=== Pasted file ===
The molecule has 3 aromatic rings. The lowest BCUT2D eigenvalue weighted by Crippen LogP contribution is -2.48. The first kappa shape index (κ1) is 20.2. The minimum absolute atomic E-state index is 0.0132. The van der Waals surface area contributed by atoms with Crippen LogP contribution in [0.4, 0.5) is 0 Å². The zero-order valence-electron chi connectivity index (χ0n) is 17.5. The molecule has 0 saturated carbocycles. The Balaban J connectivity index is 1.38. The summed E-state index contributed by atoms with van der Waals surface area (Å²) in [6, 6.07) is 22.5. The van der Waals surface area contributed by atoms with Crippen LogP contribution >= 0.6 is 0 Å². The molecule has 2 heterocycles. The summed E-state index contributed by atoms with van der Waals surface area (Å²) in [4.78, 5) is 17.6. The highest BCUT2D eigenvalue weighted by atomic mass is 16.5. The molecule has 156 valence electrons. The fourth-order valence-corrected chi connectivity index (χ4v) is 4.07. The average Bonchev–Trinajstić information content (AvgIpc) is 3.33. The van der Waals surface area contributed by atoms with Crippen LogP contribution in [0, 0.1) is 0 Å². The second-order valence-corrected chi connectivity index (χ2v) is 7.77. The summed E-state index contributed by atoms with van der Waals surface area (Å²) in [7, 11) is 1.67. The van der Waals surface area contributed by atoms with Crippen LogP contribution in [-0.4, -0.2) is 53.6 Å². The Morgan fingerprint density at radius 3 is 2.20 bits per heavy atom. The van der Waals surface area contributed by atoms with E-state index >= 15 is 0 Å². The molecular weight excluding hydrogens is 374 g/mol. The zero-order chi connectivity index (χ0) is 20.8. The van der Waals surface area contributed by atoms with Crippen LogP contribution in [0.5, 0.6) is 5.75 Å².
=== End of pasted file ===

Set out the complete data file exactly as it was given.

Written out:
The molecule has 3 aromatic rings. The lowest BCUT2D eigenvalue weighted by Crippen LogP contribution is -2.48. The first kappa shape index (κ1) is 20.2. The minimum absolute atomic E-state index is 0.0132. The van der Waals surface area contributed by atoms with Crippen LogP contribution in [0.4, 0.5) is 0 Å². The zero-order valence-electron chi connectivity index (χ0n) is 17.5. The molecule has 0 saturated carbocycles. The Balaban J connectivity index is 1.38. The summed E-state index contributed by atoms with van der Waals surface area (Å²) in [6, 6.07) is 22.5. The van der Waals surface area contributed by atoms with Crippen LogP contribution >= 0.6 is 0 Å². The molecule has 2 heterocycles. The summed E-state index contributed by atoms with van der Waals surface area (Å²) in [4.78, 5) is 17.6. The highest BCUT2D eigenvalue weighted by atomic mass is 16.5. The molecule has 156 valence electrons. The fourth-order valence-corrected chi connectivity index (χ4v) is 4.07. The average Bonchev–Trinajstić information content (AvgIpc) is 3.33. The van der Waals surface area contributed by atoms with Crippen LogP contribution in [0, 0.1) is 0 Å². The second-order valence-corrected chi connectivity index (χ2v) is 7.77. The summed E-state index contributed by atoms with van der Waals surface area (Å²) in [7, 11) is 1.67. The van der Waals surface area contributed by atoms with Crippen LogP contribution in [-0.4, -0.2) is 53.6 Å². The Morgan fingerprint density at radius 3 is 2.20 bits per heavy atom. The van der Waals surface area contributed by atoms with E-state index >= 15 is 0 Å². The molecular weight excluding hydrogens is 374 g/mol. The zero-order chi connectivity index (χ0) is 20.8. The van der Waals surface area contributed by atoms with Crippen LogP contribution in [0.5, 0.6) is 5.75 Å².